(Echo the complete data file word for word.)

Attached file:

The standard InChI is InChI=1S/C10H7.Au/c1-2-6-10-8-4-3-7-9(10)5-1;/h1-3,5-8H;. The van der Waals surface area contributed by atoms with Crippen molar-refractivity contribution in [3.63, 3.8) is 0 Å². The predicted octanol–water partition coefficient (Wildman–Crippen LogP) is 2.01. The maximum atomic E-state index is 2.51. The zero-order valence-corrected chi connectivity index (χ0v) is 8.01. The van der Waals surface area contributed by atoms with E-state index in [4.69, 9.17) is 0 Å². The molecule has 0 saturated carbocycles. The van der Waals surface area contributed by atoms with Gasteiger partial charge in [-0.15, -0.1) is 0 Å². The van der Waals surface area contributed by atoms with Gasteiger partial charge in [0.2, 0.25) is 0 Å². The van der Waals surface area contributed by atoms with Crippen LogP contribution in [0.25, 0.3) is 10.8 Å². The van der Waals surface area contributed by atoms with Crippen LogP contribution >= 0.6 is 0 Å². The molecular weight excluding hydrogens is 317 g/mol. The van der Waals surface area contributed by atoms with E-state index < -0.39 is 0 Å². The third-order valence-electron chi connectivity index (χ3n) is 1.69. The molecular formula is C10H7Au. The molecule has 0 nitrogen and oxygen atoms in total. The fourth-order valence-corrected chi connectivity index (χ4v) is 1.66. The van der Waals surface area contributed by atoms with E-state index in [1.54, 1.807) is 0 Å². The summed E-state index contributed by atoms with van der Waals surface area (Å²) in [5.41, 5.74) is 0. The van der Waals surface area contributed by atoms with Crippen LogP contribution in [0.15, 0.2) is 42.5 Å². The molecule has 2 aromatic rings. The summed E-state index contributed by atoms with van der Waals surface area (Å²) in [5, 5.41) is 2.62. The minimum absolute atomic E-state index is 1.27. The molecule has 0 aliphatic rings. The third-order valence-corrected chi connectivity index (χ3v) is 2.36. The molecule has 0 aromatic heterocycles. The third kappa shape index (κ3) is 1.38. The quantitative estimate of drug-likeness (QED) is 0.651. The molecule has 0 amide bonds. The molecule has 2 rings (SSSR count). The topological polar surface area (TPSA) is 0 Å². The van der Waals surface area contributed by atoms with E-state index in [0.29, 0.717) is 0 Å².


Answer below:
The standard InChI is InChI=1S/C10H7.Au/c1-2-6-10-8-4-3-7-9(10)5-1;/h1-3,5-8H;. The van der Waals surface area contributed by atoms with Crippen molar-refractivity contribution in [3.63, 3.8) is 0 Å². The predicted octanol–water partition coefficient (Wildman–Crippen LogP) is 2.01. The maximum atomic E-state index is 2.51. The zero-order valence-corrected chi connectivity index (χ0v) is 8.01. The van der Waals surface area contributed by atoms with E-state index in [4.69, 9.17) is 0 Å². The molecule has 0 saturated carbocycles. The van der Waals surface area contributed by atoms with Gasteiger partial charge in [-0.15, -0.1) is 0 Å². The van der Waals surface area contributed by atoms with Gasteiger partial charge in [0.2, 0.25) is 0 Å². The van der Waals surface area contributed by atoms with Crippen LogP contribution in [0.25, 0.3) is 10.8 Å². The van der Waals surface area contributed by atoms with Crippen LogP contribution >= 0.6 is 0 Å². The molecular weight excluding hydrogens is 317 g/mol. The van der Waals surface area contributed by atoms with E-state index < -0.39 is 0 Å². The third-order valence-electron chi connectivity index (χ3n) is 1.69. The molecular formula is C10H7Au. The molecule has 0 nitrogen and oxygen atoms in total. The fourth-order valence-corrected chi connectivity index (χ4v) is 1.66. The van der Waals surface area contributed by atoms with E-state index in [1.54, 1.807) is 0 Å². The summed E-state index contributed by atoms with van der Waals surface area (Å²) in [5.41, 5.74) is 0. The van der Waals surface area contributed by atoms with Crippen LogP contribution in [0.15, 0.2) is 42.5 Å². The molecule has 2 aromatic rings. The summed E-state index contributed by atoms with van der Waals surface area (Å²) in [5, 5.41) is 2.62. The minimum absolute atomic E-state index is 1.27. The molecule has 0 aliphatic rings. The third-order valence-corrected chi connectivity index (χ3v) is 2.36. The molecule has 0 aromatic heterocycles. The third kappa shape index (κ3) is 1.38. The quantitative estimate of drug-likeness (QED) is 0.651. The molecule has 0 amide bonds. The molecule has 2 rings (SSSR count). The topological polar surface area (TPSA) is 0 Å². The van der Waals surface area contributed by atoms with E-state index in [0.29, 0.717) is 0 Å².